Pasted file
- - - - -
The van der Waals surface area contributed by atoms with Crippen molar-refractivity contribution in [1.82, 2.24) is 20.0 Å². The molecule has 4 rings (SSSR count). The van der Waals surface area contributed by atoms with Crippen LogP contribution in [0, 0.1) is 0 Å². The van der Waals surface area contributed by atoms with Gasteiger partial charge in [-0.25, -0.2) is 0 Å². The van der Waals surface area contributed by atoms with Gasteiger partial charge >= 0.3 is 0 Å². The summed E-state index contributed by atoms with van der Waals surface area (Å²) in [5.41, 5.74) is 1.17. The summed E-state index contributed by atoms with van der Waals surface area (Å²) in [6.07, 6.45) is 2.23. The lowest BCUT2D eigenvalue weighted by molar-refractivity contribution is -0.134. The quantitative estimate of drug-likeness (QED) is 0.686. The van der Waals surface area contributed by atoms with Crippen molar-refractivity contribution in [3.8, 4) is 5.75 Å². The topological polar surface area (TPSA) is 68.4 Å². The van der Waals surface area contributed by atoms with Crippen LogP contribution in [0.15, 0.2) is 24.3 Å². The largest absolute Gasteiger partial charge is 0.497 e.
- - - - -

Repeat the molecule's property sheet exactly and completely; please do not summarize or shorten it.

The van der Waals surface area contributed by atoms with Crippen molar-refractivity contribution in [1.82, 2.24) is 20.0 Å². The molecule has 4 rings (SSSR count). The van der Waals surface area contributed by atoms with Crippen LogP contribution in [0, 0.1) is 0 Å². The van der Waals surface area contributed by atoms with Gasteiger partial charge in [-0.25, -0.2) is 0 Å². The van der Waals surface area contributed by atoms with Gasteiger partial charge >= 0.3 is 0 Å². The summed E-state index contributed by atoms with van der Waals surface area (Å²) in [5.41, 5.74) is 1.17. The summed E-state index contributed by atoms with van der Waals surface area (Å²) in [6.07, 6.45) is 2.23. The lowest BCUT2D eigenvalue weighted by molar-refractivity contribution is -0.134. The quantitative estimate of drug-likeness (QED) is 0.686. The van der Waals surface area contributed by atoms with Crippen molar-refractivity contribution in [3.8, 4) is 5.75 Å². The topological polar surface area (TPSA) is 68.4 Å². The van der Waals surface area contributed by atoms with Crippen LogP contribution in [0.15, 0.2) is 24.3 Å². The largest absolute Gasteiger partial charge is 0.497 e.